Amidst a four-day strike by officials and employee unions protesting the government's move to sell its majority stake in IDBI Bank, the bank's board notified stock exchanges Monday that Life Insurance Corporation (LIC) was allotted 7.16 percent equity stake as preferential issue, Mint reported.
LIC, which earlier owned 7.21 percent in the IDBI Bank, will now hold 14.37 percent after the fresh allotment that confers the first right on every dividend issued. The state-owned life insurer will also be the second largest shareholder of the bank after the government (72 percent stakeholder).
The preferential allotment of 158 million shares worth Rs 1,500 crore to LIC was approved by IDBI's board more than a month ago. The bank had evinced interest in raising both equity capital and debt capital by March 2019 through all possible options, the daily reported.
For its targeted equity capital infusion of Rs 20,000 crore, the bank considered both qualified institutional placement and preferential allotment to strategic investors. Apart from LIC's allotment, World Bank's arm IFC, the U.K.'s CDC Group and a few other private equity players were in talks to buy stake in IDBI.
On the debt capital side, the bank is still vetting its offering on both the tier-I and tier-II bonds intended to raise Rs 4,000 and Rs 9,000 crore, respectively, in the three-year period, said Mint.
IDBI, in its December quarter earnings, reported an abysmal net loss of Rs 2,183 crore with a huge increase in non-performing assets (NPAs). It was in fact the second largest loss in India's banking history â€” first being Bank of Baroda's Rs 3,342 crore loss in the same period, said the Press Trust of India.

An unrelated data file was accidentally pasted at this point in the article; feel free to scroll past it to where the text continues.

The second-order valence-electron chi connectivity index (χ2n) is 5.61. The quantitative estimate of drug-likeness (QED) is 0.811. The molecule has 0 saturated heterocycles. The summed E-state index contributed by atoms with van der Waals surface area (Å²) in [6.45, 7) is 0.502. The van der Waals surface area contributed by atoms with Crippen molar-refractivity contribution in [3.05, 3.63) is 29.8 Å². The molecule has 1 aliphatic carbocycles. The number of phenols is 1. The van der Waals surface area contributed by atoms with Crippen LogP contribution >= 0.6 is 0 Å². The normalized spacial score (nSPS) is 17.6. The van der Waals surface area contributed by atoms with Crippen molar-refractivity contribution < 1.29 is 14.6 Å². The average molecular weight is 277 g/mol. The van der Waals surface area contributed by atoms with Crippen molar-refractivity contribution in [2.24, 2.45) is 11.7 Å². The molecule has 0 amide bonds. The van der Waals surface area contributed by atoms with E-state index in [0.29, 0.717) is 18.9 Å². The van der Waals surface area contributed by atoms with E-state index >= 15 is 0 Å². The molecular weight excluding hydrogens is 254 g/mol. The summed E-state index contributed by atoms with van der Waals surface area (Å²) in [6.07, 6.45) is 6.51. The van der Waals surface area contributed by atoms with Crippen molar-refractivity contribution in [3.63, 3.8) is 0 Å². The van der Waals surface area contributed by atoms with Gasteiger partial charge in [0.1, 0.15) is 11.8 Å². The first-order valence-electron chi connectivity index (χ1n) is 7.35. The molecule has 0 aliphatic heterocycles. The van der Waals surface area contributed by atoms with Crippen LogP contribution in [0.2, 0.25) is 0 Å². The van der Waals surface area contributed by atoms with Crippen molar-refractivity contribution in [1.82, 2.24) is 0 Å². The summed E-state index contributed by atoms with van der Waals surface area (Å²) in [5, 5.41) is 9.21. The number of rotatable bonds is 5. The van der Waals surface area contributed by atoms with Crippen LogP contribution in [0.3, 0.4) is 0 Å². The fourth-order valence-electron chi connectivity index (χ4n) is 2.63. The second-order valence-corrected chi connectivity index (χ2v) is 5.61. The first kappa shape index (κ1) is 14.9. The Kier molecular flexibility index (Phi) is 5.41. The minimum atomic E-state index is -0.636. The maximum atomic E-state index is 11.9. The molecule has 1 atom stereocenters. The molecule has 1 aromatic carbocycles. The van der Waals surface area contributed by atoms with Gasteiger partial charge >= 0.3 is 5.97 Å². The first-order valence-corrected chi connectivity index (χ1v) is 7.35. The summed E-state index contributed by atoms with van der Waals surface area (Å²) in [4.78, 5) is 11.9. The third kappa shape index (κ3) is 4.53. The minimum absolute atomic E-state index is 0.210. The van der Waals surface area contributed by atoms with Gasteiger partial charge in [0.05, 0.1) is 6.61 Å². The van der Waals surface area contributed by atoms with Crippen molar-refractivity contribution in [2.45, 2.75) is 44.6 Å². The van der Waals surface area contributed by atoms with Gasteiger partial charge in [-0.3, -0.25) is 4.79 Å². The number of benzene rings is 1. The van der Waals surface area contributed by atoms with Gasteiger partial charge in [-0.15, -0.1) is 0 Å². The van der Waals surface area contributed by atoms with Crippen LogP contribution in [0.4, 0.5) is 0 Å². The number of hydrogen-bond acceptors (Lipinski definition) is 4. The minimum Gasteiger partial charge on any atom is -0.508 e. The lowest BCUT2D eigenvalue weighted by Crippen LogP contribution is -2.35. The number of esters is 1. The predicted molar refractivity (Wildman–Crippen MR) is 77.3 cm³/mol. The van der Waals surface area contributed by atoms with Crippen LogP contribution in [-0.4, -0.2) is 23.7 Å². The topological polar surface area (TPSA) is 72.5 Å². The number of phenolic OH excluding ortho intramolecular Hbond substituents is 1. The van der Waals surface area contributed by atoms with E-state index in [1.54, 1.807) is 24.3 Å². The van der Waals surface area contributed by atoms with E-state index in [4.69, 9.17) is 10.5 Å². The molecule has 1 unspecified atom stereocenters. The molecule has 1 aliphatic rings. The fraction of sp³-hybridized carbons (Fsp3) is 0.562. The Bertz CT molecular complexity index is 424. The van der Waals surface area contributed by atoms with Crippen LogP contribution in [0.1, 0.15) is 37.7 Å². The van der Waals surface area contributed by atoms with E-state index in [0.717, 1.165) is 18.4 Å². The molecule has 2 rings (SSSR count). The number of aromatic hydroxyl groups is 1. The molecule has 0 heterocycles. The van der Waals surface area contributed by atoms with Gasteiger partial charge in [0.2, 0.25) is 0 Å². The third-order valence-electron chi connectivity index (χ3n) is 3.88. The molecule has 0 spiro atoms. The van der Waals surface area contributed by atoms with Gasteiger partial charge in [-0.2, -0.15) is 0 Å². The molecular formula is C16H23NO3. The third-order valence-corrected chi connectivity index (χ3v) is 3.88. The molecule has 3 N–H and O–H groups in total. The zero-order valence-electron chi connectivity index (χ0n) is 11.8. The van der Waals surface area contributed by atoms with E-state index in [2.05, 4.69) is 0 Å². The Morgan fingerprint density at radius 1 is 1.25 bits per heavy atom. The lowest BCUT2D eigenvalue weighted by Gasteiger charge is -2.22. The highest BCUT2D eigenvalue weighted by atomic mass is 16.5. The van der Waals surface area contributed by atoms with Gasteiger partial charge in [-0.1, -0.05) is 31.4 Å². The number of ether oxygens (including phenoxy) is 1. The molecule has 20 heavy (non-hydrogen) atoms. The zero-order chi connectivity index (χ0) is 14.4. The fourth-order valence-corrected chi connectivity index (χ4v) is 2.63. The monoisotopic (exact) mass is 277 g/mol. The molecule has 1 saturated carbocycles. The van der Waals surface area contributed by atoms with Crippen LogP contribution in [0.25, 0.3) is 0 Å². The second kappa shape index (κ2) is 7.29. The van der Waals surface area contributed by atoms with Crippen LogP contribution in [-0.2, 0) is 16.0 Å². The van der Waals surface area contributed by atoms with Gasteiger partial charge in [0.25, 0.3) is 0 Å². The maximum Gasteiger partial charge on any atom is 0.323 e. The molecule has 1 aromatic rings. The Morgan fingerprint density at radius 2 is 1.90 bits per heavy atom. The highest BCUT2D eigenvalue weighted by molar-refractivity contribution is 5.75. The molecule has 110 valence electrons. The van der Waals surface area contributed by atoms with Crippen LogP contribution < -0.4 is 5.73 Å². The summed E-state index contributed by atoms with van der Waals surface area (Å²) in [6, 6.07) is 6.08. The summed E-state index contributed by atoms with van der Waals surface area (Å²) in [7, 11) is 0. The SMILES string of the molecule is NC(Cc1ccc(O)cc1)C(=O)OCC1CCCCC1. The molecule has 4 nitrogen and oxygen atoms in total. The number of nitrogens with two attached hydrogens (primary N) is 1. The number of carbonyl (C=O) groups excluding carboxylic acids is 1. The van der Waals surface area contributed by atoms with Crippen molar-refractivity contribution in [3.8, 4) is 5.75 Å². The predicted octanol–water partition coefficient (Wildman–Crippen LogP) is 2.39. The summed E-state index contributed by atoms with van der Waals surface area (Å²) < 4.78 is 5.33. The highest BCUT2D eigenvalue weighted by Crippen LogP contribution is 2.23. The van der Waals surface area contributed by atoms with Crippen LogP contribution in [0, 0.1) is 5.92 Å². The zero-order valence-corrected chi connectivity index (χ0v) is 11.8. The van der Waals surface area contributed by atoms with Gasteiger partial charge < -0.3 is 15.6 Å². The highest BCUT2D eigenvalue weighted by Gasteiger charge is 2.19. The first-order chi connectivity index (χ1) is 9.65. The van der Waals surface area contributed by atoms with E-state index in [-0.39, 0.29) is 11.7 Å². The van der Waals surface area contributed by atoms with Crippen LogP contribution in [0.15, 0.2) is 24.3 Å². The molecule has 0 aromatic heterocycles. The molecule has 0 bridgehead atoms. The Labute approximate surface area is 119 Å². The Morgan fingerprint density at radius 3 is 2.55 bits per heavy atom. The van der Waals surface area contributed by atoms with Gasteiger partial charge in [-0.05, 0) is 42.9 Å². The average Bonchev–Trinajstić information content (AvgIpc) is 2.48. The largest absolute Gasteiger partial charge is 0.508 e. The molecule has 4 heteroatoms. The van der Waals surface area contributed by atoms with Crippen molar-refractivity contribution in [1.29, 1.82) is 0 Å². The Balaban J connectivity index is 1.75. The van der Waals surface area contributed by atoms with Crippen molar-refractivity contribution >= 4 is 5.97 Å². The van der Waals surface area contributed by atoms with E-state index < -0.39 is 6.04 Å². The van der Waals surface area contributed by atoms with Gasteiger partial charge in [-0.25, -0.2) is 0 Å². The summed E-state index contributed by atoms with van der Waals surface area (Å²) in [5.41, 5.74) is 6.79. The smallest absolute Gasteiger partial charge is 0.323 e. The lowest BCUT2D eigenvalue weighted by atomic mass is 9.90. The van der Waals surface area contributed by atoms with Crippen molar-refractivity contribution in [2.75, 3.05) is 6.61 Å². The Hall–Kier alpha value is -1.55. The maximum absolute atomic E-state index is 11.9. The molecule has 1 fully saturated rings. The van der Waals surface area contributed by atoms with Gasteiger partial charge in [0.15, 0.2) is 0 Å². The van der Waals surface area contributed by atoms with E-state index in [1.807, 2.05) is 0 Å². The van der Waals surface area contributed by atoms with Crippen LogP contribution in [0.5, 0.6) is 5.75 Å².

The bank's capital adequacy ratio (CAR), which measures the extent of its capital being open to risks, stood at 13 percent over a year period. The Reserve Bank of India guidelines stresses at a minimum of 9.625 percent CAR by 2019, said the Mint.
Therefore, the bank is in a tearing hurry to prop up funds to meet different efficiency parameters set by the bank's own internal management, government action and global efficiency norms.
An asset quality review by the RBI, which asked all banks to identify their weaker assets as bad loans and provision for it, had hit at the profitability of public sector banks like never before. A dozen of the big PSBs witnessed a huge loss of Rs 13,562 in the third quarter of fiscal 2015-16.